Xico Greenwald reviews the exhibition William Glackens at The Parrish Art Museum, on view through October 13, 2014.
Greenwald writes: "Later in life, when Glackens was complimented on an early Ashcan canvas, he replied, “It’s mud, life isn’t like that!” But he does not do his early work justice. Though later paintings had brighter colors, the chromatic relationships in his Renoire-esque canvases lack the force and refinement of his Ashcan work. On the other hand, if it had not been for Glackens’s embrace of avant-garde French painting, perhaps we would not have the cultural riches we enjoy today. In this comprehensive exhibition, visitors to the Parrish are left to ponder a complicated legacy."
Ben Wiedel-Kaufmann reviews the exhibition George Bellows at the Royal Academy of Art, London, on view through June 2013.
Wiedel-Kaufmann writes: "where Hogarth, Goya or Dickens proved at least as critical of the hypocrisy of the higher classes as the depravity of the lower, as we move around the exhibition we realise that Bellows’ brush was not just adept at the fleshy distortions and brutalising carnality but equally capable of genteel delicacy. Be they roamers in central park or the members of his family - the middle class scenes are invariably portrayed with a soft focus and refined elegance that is altogether absent in the downtown scenes (Men of the Docks, 1912 providing a possible exception). All this gives weight to Marianne Doezema’s judgement that it was Bellows’ ability to "combine a 'revolutionary' style with an ingratiating message" that enabled him "to chart a delicate course between resistance and accommodation”, and rather undermines the attempts to claim him as a social realist."
Elizabeth Johnson reports on the exhibition Franz Kline: Coal and Steel at the Allentown Art Museum, PA, on view through January 13, 2013.
Johnson writes: "Highlighting Kline’s childhood and attachment to the industrial Lehigh Valley, Coal and Steel unites Kline’s early realism with his late abstraction, framing the artist’s development within the beautiful but harsh environment we still experience today... Several never-before or rarely-seen urban paintings that Kline made in New York following the Ashcan School and American Precisionist styles sparkle in the exhibition." Johnson continues noting that curator Dr. Robert S. Mattison connects Kline's early work with that of "George Bellows, George Luks and John Sloan, and sees it as foretelling the structure of Kline’s later abstract art. Seeing 'Lower East Side Market,' a lovely, prismatic urban scene made in the Ashcan style, together with 'Chatham Square (circa 1948),' made in the Precisionist style, reveals Kline’s broad search for meaningful subject matter and a personal style."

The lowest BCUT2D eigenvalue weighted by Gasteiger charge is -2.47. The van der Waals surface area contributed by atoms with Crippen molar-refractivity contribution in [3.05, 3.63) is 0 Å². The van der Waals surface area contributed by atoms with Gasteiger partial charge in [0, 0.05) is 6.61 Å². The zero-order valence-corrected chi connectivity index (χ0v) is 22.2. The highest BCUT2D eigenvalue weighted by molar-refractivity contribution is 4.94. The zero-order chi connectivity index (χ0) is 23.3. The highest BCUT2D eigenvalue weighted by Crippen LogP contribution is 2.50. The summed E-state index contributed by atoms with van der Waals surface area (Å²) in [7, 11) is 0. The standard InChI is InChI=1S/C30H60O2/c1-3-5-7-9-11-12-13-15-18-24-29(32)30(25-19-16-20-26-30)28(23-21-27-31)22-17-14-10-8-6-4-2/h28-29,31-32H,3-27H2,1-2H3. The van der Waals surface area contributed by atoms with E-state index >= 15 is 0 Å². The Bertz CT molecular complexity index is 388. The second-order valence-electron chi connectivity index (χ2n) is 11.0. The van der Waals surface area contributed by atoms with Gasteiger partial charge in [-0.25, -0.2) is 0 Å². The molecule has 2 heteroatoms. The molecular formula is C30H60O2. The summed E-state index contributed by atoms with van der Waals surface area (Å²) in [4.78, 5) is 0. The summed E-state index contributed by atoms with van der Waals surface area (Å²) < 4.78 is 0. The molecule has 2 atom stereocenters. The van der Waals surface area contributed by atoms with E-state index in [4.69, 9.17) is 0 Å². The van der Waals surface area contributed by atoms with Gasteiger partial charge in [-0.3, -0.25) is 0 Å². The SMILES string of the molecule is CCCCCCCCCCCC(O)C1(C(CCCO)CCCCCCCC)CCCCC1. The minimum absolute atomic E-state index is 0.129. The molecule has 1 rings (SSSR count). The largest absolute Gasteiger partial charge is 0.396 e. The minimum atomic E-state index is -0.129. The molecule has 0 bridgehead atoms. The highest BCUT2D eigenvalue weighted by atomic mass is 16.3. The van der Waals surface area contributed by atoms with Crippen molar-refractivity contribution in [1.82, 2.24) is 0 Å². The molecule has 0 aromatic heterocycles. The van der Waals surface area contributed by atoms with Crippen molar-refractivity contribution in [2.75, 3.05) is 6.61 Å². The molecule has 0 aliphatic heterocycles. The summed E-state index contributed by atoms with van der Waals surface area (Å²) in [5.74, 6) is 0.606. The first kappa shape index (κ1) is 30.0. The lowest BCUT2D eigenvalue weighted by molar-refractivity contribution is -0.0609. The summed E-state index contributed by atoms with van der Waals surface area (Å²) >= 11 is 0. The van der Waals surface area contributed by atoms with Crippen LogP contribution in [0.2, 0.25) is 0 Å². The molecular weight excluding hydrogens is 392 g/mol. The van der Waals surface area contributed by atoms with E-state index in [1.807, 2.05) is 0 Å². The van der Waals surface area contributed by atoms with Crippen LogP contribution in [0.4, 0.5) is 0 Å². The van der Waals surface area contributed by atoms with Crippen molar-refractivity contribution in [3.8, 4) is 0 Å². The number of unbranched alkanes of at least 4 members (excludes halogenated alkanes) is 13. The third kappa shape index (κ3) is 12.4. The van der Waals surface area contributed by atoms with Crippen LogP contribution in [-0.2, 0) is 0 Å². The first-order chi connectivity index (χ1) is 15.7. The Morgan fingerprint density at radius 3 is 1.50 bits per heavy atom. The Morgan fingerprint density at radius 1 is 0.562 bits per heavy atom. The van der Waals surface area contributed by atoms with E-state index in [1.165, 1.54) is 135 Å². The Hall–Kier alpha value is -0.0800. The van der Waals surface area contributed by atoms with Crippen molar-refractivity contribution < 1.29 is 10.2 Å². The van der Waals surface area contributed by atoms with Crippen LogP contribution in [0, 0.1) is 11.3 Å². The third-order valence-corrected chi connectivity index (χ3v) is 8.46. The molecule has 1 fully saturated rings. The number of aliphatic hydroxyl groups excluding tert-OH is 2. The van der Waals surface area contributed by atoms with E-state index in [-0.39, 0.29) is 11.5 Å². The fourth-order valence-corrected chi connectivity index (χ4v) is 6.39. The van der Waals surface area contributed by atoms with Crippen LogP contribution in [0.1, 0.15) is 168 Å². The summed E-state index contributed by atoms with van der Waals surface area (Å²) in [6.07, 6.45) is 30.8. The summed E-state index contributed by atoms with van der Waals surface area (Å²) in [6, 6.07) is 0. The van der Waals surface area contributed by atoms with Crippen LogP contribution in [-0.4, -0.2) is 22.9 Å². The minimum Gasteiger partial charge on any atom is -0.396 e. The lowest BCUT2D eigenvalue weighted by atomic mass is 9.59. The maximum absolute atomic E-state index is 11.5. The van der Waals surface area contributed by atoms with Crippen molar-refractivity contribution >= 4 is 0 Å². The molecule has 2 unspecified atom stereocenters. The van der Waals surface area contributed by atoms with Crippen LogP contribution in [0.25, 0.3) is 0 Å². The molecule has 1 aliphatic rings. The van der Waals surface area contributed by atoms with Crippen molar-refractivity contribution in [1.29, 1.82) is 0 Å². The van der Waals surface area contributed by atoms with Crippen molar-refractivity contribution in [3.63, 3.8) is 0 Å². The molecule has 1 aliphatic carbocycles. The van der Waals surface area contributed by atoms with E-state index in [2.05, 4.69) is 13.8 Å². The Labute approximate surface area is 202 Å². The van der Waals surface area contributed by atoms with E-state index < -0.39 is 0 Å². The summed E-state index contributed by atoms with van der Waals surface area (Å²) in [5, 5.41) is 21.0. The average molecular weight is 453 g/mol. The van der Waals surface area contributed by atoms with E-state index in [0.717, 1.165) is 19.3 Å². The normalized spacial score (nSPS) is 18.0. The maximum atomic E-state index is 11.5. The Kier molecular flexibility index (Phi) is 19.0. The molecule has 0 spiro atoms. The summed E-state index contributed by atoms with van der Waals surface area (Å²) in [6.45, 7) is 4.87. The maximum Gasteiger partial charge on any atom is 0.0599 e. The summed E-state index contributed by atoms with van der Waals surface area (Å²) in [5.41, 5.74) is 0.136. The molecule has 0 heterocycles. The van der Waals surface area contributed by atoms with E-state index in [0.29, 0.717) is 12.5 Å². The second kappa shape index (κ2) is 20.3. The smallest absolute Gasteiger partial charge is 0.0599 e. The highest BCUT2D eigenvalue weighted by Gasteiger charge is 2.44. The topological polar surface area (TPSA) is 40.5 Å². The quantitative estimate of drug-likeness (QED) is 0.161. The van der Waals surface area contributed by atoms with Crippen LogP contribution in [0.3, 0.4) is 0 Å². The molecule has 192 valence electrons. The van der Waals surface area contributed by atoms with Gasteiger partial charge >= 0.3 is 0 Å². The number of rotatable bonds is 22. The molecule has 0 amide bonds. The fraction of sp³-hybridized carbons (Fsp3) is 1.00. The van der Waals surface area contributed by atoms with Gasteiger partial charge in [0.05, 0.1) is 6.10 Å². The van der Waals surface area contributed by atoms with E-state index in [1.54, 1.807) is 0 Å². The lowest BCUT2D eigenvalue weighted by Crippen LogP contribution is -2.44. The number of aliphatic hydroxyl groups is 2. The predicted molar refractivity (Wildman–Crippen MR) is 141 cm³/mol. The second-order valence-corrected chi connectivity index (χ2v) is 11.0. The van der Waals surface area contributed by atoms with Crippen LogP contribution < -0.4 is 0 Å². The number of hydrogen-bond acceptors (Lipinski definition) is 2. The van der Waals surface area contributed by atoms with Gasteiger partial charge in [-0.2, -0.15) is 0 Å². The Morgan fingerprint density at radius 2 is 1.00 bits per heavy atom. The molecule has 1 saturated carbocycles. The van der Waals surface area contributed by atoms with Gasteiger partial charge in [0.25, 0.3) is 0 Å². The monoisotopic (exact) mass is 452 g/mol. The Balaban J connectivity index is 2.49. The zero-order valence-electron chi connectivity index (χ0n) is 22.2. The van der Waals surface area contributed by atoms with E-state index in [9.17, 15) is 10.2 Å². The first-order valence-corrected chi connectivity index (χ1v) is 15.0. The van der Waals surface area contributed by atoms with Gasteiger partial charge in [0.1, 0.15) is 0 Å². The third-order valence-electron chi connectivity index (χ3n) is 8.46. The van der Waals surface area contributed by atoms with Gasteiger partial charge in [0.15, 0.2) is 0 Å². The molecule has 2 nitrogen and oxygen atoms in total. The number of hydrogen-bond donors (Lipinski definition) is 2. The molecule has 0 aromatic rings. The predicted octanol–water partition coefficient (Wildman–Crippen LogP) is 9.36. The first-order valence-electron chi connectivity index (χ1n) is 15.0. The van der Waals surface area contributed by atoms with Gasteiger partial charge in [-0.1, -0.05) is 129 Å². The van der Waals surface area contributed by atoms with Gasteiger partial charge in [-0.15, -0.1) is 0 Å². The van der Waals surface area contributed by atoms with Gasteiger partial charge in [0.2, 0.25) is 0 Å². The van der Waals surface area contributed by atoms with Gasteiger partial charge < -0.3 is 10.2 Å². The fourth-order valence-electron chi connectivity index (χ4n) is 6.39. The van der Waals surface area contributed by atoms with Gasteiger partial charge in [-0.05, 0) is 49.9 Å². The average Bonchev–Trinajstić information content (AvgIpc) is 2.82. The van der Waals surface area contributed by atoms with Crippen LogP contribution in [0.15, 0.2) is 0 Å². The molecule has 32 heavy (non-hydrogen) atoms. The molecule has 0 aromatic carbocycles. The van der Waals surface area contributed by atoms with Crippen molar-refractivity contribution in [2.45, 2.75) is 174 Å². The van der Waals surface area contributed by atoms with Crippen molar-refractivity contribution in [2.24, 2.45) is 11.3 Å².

Philip Koch blogs about the exhibition George Bellows at the National Gallery of Art, Washington D.C., on view through October 8, 2012.
Koch writes that "Bellows was a school mate of... Edward Hopper and Rockwell Kent... at the New York School of Art. All three showed a marked influence from their teacher, the charismatic Robert Henri, whose work was characterized by rapid execution with large brushes and a high sense of pictorial drama. Kent and Hopper gradually moved more away from Henri's style and vision as the years went by, but Bellows seemed to find a more comfortable fit and stayed with the swashbuckling application."
Hilarie M. Sheets reports on the retrospective exhibition of works by of George Bellows at The National Gallery of Art, Washington D.C., on view through October 8, 2012.
Sheets notes that "curator Charles Brock positions Bellows as a more forward-thinking modernist... 'The boxing pictures could be characterized as a type of Action Painting, 40 years before the term was coined by the critic Harold Rosenberg,' says Brock. 'The movements of the fighters and the physical reality of blood and sinew are virtually indistinguishable from painterly gestures embedded in the pigments themselves.' "
Duggan writes: "In the summer of 1913, after the landmark Armory Show introduced European modernism to America, Henri needed to reassess his life and art. Achill Island in County Mayo, Ireland became Henri's refuge and the people, especially the children, of the little village of Dooagh became his subjects and salvation.... Henri returned every summer from 1924 through 1928, he bonded with the villagers and continued to explore his portraiture."
Edited by artist Brett Baker, Painters' Table highlights writing from the painting blogosphere as it is published and serves as a platform for exploring blogs that focus primarily on the subject of painting.